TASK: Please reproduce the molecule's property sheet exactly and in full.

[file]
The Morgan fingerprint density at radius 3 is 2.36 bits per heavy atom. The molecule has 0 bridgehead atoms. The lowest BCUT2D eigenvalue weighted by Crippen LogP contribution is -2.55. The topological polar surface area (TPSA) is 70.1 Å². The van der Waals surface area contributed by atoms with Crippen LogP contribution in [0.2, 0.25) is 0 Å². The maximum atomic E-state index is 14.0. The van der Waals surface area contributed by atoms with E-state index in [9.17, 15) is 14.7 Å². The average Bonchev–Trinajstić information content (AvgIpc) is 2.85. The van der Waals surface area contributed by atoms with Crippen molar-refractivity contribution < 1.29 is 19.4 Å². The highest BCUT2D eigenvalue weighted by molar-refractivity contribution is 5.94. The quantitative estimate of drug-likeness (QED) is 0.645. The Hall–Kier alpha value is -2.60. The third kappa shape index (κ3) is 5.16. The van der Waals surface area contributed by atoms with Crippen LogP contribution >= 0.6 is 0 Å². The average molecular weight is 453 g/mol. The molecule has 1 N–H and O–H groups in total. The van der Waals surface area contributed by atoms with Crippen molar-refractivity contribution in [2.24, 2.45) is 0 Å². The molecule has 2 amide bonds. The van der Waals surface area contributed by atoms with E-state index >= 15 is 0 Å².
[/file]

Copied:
The Morgan fingerprint density at radius 3 is 2.36 bits per heavy atom. The molecule has 0 bridgehead atoms. The lowest BCUT2D eigenvalue weighted by Crippen LogP contribution is -2.55. The topological polar surface area (TPSA) is 70.1 Å². The van der Waals surface area contributed by atoms with Crippen LogP contribution in [0.2, 0.25) is 0 Å². The maximum atomic E-state index is 14.0. The van der Waals surface area contributed by atoms with E-state index in [9.17, 15) is 14.7 Å². The average Bonchev–Trinajstić information content (AvgIpc) is 2.85. The van der Waals surface area contributed by atoms with Crippen molar-refractivity contribution < 1.29 is 19.4 Å². The highest BCUT2D eigenvalue weighted by molar-refractivity contribution is 5.94. The quantitative estimate of drug-likeness (QED) is 0.645. The Hall–Kier alpha value is -2.60. The third kappa shape index (κ3) is 5.16. The van der Waals surface area contributed by atoms with Crippen LogP contribution >= 0.6 is 0 Å². The average molecular weight is 453 g/mol. The molecule has 1 N–H and O–H groups in total. The van der Waals surface area contributed by atoms with Crippen molar-refractivity contribution in [2.24, 2.45) is 0 Å². The molecule has 2 amide bonds. The van der Waals surface area contributed by atoms with E-state index >= 15 is 0 Å².